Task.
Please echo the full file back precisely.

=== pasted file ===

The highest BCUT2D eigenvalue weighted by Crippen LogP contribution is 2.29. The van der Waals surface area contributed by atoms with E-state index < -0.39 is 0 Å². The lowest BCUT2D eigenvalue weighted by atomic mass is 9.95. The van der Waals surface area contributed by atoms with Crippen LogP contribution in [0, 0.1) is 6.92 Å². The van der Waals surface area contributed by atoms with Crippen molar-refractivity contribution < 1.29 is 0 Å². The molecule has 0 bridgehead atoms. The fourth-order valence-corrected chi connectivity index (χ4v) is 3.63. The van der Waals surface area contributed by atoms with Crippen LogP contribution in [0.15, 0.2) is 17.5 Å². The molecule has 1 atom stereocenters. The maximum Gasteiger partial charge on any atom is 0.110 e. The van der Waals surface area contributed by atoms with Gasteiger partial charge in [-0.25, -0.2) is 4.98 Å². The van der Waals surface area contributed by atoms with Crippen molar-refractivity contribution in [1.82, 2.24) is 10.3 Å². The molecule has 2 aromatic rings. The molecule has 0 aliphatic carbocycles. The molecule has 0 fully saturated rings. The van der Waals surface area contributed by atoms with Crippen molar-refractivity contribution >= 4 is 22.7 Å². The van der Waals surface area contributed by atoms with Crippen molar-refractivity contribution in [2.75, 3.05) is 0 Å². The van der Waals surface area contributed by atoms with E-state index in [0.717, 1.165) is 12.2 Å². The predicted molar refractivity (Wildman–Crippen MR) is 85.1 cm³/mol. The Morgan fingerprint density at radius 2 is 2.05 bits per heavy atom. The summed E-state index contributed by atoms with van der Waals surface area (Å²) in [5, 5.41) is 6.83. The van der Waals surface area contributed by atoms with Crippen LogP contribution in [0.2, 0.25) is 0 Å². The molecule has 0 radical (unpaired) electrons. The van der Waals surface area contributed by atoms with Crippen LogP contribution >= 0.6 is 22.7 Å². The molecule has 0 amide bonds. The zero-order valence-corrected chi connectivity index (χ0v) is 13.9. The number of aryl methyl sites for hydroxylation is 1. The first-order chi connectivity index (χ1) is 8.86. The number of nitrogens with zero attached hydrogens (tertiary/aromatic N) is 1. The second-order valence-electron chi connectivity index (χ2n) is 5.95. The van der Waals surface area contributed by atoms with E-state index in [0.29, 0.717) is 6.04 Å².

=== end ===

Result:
The highest BCUT2D eigenvalue weighted by Crippen LogP contribution is 2.29. The van der Waals surface area contributed by atoms with E-state index < -0.39 is 0 Å². The lowest BCUT2D eigenvalue weighted by atomic mass is 9.95. The van der Waals surface area contributed by atoms with Crippen LogP contribution in [0, 0.1) is 6.92 Å². The van der Waals surface area contributed by atoms with Crippen molar-refractivity contribution < 1.29 is 0 Å². The molecule has 0 bridgehead atoms. The fourth-order valence-corrected chi connectivity index (χ4v) is 3.63. The van der Waals surface area contributed by atoms with Crippen LogP contribution in [0.15, 0.2) is 17.5 Å². The molecule has 1 atom stereocenters. The maximum Gasteiger partial charge on any atom is 0.110 e. The van der Waals surface area contributed by atoms with Gasteiger partial charge in [-0.25, -0.2) is 4.98 Å². The van der Waals surface area contributed by atoms with Crippen molar-refractivity contribution in [1.82, 2.24) is 10.3 Å². The molecule has 2 aromatic rings. The molecule has 0 aliphatic carbocycles. The molecule has 0 fully saturated rings. The van der Waals surface area contributed by atoms with Crippen molar-refractivity contribution >= 4 is 22.7 Å². The van der Waals surface area contributed by atoms with Crippen molar-refractivity contribution in [2.75, 3.05) is 0 Å². The van der Waals surface area contributed by atoms with E-state index in [0.717, 1.165) is 12.2 Å². The predicted molar refractivity (Wildman–Crippen MR) is 85.1 cm³/mol. The Morgan fingerprint density at radius 2 is 2.05 bits per heavy atom. The summed E-state index contributed by atoms with van der Waals surface area (Å²) in [5, 5.41) is 6.83. The van der Waals surface area contributed by atoms with Crippen LogP contribution in [0.2, 0.25) is 0 Å². The molecule has 0 radical (unpaired) electrons. The van der Waals surface area contributed by atoms with Crippen LogP contribution >= 0.6 is 22.7 Å². The molecule has 0 amide bonds. The zero-order valence-corrected chi connectivity index (χ0v) is 13.9. The number of aryl methyl sites for hydroxylation is 1. The first-order chi connectivity index (χ1) is 8.86. The number of nitrogens with zero attached hydrogens (tertiary/aromatic N) is 1. The second-order valence-electron chi connectivity index (χ2n) is 5.95. The van der Waals surface area contributed by atoms with E-state index in [0.29, 0.717) is 6.04 Å².